Puppies naturally come when called; proof your adult dog into an impressive recall
Coming when called is actually two different actions. The dog diverts his attention to you when you call, then he comes to you. The first part-getting his attention-is the most important because that’s where the communication often breaks down. Squirrels and interesting smells are just more interesting than you!
Make paying attention to you rewarding. Mealtimes are a good time to do this every day. Wait until he’s otherwise engaged, then call him to eat. Make a game out of calling him to you for play, treats, or praise. When you say his name, and he looks at you, immediately praise him for giving you attention. Then encourage him to come to you for extra praise
When calling your dog, adopt a welcoming, relaxed stance. If he doesn’t come immediately, turn and run away from him; most dogs will follow.
Never call a dog for some unpleasant consequence like reprimanding him or trimming toenails-go get him instead. Avoid repeating “rover, come, come, Rover, come…”until he decides to pay attention because you know what? You’re telling him it’s OK to blow off and come when he decides to. Call your dog only when you’re certain he will come (or you can haul him to you on a leash) and always praise him when he gets to you. As he progresses, a 20- to 20-foot-long line will be an invaluable tool. Give him the freedom to range to the end of the line on walks and periodically make an enthusiastic game of calling him to you. Use praise, treats, or toys to make coming to you rewarding. Even it you have to tug him to you, praise him all the while. The more often correct behavior is repeated and rewarded, the more it is reinforced.
INTERACTIONS WITH THE DOG
- Crouching down and opening your arms in a welcoming stance while calling encourage a dog to come to you quickly.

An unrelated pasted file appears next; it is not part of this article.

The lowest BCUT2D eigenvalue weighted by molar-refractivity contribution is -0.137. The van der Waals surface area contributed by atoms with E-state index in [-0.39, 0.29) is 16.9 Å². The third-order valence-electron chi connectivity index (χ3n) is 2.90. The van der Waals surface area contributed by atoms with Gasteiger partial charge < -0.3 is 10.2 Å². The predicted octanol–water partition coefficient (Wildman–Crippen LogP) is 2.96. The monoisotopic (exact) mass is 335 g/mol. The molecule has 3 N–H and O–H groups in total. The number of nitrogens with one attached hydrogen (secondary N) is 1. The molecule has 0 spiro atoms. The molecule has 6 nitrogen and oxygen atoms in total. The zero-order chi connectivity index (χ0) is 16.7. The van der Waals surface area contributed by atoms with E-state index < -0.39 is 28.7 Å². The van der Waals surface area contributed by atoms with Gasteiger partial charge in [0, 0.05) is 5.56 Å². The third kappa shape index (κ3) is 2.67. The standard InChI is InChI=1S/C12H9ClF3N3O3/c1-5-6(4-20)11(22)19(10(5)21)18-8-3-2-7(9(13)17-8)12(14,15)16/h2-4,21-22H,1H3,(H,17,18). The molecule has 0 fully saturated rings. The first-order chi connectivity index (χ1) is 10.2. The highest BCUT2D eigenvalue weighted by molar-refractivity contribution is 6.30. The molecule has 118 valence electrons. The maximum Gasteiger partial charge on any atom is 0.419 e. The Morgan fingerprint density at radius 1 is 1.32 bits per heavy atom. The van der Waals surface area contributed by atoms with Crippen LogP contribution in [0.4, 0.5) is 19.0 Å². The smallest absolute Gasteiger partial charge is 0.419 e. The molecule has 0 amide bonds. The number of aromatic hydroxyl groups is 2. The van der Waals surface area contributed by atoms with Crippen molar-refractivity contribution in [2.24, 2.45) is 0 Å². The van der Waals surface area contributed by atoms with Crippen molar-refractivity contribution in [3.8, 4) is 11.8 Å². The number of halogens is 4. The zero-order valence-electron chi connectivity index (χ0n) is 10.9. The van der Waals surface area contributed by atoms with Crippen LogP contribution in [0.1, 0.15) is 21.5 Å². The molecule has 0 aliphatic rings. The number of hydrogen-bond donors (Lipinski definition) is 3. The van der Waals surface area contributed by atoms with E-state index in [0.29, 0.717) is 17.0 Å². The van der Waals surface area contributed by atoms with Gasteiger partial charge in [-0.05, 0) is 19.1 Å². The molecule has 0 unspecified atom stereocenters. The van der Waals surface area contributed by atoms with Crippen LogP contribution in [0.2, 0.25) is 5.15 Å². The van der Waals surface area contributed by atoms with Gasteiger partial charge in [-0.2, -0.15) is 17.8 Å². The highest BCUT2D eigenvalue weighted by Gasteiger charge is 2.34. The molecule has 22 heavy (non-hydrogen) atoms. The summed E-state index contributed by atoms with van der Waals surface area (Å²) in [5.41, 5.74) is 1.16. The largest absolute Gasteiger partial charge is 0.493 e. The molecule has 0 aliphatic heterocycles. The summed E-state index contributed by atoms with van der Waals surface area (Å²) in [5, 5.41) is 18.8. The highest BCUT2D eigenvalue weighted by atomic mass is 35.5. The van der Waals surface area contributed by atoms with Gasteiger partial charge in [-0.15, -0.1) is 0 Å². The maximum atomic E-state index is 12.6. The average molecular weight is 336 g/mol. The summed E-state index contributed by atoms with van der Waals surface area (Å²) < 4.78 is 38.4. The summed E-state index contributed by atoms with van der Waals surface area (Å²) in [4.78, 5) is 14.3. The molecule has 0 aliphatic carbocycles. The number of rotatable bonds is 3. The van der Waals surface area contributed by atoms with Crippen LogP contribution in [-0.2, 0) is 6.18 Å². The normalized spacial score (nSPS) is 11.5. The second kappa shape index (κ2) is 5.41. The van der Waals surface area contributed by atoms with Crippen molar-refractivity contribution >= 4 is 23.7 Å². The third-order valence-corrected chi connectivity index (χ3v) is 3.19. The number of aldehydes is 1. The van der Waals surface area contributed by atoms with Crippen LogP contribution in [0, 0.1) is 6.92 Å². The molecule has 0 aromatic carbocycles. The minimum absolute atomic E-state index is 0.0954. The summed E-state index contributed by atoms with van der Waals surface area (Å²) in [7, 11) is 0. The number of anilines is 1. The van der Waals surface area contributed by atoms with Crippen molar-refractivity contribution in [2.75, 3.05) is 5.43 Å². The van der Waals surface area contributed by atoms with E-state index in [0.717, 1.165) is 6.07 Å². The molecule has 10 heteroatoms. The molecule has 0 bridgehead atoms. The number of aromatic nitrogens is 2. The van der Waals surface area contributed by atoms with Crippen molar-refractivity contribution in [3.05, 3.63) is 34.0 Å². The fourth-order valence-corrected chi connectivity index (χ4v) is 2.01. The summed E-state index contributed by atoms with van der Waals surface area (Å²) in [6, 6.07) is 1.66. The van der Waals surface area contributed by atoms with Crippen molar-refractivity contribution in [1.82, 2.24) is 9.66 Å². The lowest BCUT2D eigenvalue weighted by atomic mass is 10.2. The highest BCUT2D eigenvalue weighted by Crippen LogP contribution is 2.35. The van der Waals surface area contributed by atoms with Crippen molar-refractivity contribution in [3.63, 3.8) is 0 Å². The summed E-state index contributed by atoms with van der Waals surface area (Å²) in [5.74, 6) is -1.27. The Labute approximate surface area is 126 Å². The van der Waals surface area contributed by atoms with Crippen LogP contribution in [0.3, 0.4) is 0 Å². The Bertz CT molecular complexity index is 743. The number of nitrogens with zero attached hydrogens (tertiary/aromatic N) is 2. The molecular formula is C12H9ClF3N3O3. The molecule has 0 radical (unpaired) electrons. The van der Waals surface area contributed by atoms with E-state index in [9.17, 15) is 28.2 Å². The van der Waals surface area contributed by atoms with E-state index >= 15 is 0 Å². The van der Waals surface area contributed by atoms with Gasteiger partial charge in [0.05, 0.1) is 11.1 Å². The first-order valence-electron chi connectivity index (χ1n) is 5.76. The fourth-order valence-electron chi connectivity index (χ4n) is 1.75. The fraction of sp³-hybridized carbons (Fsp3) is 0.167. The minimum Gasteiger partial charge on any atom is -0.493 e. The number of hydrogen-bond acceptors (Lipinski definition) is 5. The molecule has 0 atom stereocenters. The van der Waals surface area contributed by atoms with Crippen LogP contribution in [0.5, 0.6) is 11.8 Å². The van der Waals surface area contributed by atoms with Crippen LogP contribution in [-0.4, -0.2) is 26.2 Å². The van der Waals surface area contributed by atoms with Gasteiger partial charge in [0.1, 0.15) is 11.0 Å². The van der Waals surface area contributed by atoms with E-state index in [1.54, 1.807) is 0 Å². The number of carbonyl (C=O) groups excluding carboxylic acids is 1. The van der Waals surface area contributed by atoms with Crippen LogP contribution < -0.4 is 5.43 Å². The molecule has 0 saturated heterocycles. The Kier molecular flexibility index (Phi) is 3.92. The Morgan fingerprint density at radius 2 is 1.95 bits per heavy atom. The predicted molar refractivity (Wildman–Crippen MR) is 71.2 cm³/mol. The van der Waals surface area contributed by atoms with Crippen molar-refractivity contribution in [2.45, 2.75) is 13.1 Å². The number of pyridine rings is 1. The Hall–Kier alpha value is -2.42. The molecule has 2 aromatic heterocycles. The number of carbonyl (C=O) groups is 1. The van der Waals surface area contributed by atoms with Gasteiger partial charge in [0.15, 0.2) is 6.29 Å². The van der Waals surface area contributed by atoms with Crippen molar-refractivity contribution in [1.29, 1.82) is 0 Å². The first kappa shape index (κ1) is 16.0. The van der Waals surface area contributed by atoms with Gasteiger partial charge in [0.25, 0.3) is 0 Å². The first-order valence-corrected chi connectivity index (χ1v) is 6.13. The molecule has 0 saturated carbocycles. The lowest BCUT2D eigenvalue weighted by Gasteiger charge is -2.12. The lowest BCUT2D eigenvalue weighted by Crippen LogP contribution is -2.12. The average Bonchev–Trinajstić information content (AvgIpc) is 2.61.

- A dog who has never been reprimand after being called to you might be hesitant. If he understands that coming to you means good things, he’ll reliably and willingly obey.
- Training isn’t limited to discrete sessions. Day-to-day interaction with your dog determines how attentive and compliant he will be.
USE YOUR VOICE
- Use his name as well as you’re “come” command and tell him he’s a good boy as he runs toward you.
- Sound happy and excited; like this is the best possible thing you two could be doing this every minute.
- Don’t do too many repetitions of a recall exercise in a row. It’s usually counterproductive to bore a dog. Better to quit all sessions with him wanting more play.
- Extra points go to you for having your dog sit immediately after a recall!
USE A PARTNER
- Having a partner restrain your dog for several seconds while you call him builds a little frustration and drive to get you quickly.
- For a dog that is ho-hum about coming, make sure he sees that you have food or his favorite toy. Have another dog handy that he loves? Keep that dog with you while you call Rover.
- If he is being restrained while you entice him to come, he will be very eager.
MIX IT UP
- Mix it up. Sometimes offer a treat, other times a game as reward.
- To teach him that coming doesn’t always mean the same thing, occasionally wait until he gets to you and stops. Then turn and run away, encouraging him to chase you.
- Games in which your dog chases you are always good. Cont ever play games in which you are chasing him, though. He’ll get the idea that sometimes running away from you is desirable.
sumber : Knack